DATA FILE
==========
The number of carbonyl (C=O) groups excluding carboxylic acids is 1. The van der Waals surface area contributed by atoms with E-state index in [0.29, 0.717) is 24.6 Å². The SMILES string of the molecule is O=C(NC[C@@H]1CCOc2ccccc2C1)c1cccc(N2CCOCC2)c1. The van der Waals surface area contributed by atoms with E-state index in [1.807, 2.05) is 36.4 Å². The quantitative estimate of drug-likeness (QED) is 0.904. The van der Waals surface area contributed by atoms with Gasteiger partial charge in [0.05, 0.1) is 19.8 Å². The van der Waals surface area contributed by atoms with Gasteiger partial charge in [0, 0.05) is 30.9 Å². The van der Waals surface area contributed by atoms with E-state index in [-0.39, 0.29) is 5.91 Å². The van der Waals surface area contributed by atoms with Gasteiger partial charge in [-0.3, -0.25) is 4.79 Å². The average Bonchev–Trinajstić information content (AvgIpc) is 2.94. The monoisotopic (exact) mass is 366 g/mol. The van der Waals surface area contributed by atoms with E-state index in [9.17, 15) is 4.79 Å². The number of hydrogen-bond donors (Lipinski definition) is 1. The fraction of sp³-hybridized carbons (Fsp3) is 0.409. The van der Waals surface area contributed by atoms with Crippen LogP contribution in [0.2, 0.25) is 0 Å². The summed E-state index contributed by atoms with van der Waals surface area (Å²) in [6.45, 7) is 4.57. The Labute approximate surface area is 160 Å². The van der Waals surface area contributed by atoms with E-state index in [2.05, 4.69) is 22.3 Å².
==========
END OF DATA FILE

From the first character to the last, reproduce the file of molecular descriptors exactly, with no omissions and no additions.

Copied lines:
The number of carbonyl (C=O) groups excluding carboxylic acids is 1. The van der Waals surface area contributed by atoms with E-state index in [0.29, 0.717) is 24.6 Å². The SMILES string of the molecule is O=C(NC[C@@H]1CCOc2ccccc2C1)c1cccc(N2CCOCC2)c1. The van der Waals surface area contributed by atoms with E-state index in [1.807, 2.05) is 36.4 Å². The quantitative estimate of drug-likeness (QED) is 0.904. The van der Waals surface area contributed by atoms with Gasteiger partial charge in [0.05, 0.1) is 19.8 Å². The van der Waals surface area contributed by atoms with Gasteiger partial charge in [0, 0.05) is 30.9 Å². The van der Waals surface area contributed by atoms with E-state index in [-0.39, 0.29) is 5.91 Å². The van der Waals surface area contributed by atoms with Gasteiger partial charge in [-0.3, -0.25) is 4.79 Å². The average Bonchev–Trinajstić information content (AvgIpc) is 2.94. The monoisotopic (exact) mass is 366 g/mol. The van der Waals surface area contributed by atoms with E-state index in [9.17, 15) is 4.79 Å². The number of hydrogen-bond donors (Lipinski definition) is 1. The fraction of sp³-hybridized carbons (Fsp3) is 0.409. The van der Waals surface area contributed by atoms with Crippen LogP contribution in [0.2, 0.25) is 0 Å². The summed E-state index contributed by atoms with van der Waals surface area (Å²) in [6.45, 7) is 4.57. The Labute approximate surface area is 160 Å². The van der Waals surface area contributed by atoms with E-state index in [2.05, 4.69) is 22.3 Å².